Here we see a mix of painting, printmaking, and ceramics influenced by the artists’ environment and daily life in Port Chalmers. There is a coherency to this collection of work - along with a lyrical and wistful feeling.
End of Days
Man with Flax
Low Fly Zone
Dave Sharp gives 3-dimensional ceramic form to Philip Maxwell’s endearing tug boat paintings. Both have a Cubist style and colouring that harkens to ships and ports —an inescapable aspect of living in Port Chalmers. Maxwell plays with proportion, depth of field and fall of light to site his figuration in a world of unreality, but one that is reminiscent of pre-renaissance times where realism was secondary to the subject depicted.
Manu Berry continues to display his distinguishable eerie-ness silhouetting harakeke (native flax), over backgrounds that evince the Dunedin harbour environment.
Over time Robert Scott has developed his unique painting style, perfecting perspective to give his panoramas greater depth and dimension. He has done this while retaining the delightful whimsy that make his paintings so enchanting along with a colour palette that is recognisably his. There is something lonely about Scott’s work (in fact this exhibition as a whole), that connects directly with the viewer and reminds us that this country is relatively unpopulated. We often have momentary experiences to ourselves just as we do in experiencing an artwork that touches us.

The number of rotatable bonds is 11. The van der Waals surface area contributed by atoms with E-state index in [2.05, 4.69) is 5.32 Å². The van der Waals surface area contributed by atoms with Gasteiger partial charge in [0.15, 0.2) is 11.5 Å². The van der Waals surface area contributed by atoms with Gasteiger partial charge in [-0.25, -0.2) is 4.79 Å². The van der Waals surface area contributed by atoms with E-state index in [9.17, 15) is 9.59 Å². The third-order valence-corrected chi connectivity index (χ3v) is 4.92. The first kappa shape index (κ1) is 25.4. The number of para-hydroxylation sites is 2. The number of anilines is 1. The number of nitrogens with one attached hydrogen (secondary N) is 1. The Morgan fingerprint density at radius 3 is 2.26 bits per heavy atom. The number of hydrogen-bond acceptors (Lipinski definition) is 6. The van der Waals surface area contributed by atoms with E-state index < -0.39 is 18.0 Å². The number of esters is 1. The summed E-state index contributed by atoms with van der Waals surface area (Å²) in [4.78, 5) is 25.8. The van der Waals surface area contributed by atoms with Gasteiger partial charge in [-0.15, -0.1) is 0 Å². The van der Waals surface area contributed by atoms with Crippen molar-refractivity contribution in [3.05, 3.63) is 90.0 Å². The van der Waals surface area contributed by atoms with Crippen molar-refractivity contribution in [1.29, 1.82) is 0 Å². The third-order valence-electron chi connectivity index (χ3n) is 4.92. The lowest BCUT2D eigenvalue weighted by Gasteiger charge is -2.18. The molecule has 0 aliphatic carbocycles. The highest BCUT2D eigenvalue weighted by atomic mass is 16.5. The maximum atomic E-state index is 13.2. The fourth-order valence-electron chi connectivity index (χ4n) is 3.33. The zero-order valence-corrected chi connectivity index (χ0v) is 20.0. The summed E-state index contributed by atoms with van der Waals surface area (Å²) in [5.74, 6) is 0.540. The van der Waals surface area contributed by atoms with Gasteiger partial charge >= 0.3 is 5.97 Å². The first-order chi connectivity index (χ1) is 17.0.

Harakeke also features in Scott’s 'End of Days' which returns to his familiar spaceman theme, with a threatening foreboding behind the cartoon charm. 'Low Fly', in desert colours, departs a little from his usual work. It is linear in style and has a surreal tilt, with the eye working from several angles giving motion to the drone of the planes in an otherwise quiet scene.
Scott’s paintings suggest that despite his light-hearted presentations, we should not be complacent and take the world we live in for granted.